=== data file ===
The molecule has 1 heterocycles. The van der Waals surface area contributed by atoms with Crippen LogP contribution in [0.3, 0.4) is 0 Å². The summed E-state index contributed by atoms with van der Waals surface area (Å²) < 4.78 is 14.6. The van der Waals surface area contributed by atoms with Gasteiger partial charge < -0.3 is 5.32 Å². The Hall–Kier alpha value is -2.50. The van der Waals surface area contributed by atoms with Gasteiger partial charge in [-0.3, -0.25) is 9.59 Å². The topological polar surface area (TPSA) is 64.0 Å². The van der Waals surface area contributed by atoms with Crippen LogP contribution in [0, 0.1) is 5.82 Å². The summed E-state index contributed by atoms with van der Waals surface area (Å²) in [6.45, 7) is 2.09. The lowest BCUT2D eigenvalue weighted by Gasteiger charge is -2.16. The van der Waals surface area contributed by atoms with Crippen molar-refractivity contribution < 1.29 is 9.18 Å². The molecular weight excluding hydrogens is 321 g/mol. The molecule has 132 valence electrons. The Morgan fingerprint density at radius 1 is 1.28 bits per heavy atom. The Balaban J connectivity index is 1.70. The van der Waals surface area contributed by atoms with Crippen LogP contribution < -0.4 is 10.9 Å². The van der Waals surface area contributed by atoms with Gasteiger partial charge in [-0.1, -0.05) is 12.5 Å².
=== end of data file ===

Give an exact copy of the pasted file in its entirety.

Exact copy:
The molecule has 1 heterocycles. The van der Waals surface area contributed by atoms with Crippen LogP contribution in [0.3, 0.4) is 0 Å². The summed E-state index contributed by atoms with van der Waals surface area (Å²) < 4.78 is 14.6. The van der Waals surface area contributed by atoms with Gasteiger partial charge < -0.3 is 5.32 Å². The Hall–Kier alpha value is -2.50. The van der Waals surface area contributed by atoms with Gasteiger partial charge in [-0.3, -0.25) is 9.59 Å². The topological polar surface area (TPSA) is 64.0 Å². The van der Waals surface area contributed by atoms with Crippen LogP contribution in [0, 0.1) is 5.82 Å². The summed E-state index contributed by atoms with van der Waals surface area (Å²) in [6.45, 7) is 2.09. The lowest BCUT2D eigenvalue weighted by Gasteiger charge is -2.16. The van der Waals surface area contributed by atoms with Crippen molar-refractivity contribution < 1.29 is 9.18 Å². The molecular weight excluding hydrogens is 321 g/mol. The molecule has 132 valence electrons. The Morgan fingerprint density at radius 1 is 1.28 bits per heavy atom. The Balaban J connectivity index is 1.70. The van der Waals surface area contributed by atoms with Crippen LogP contribution < -0.4 is 10.9 Å². The van der Waals surface area contributed by atoms with Gasteiger partial charge in [-0.1, -0.05) is 12.5 Å².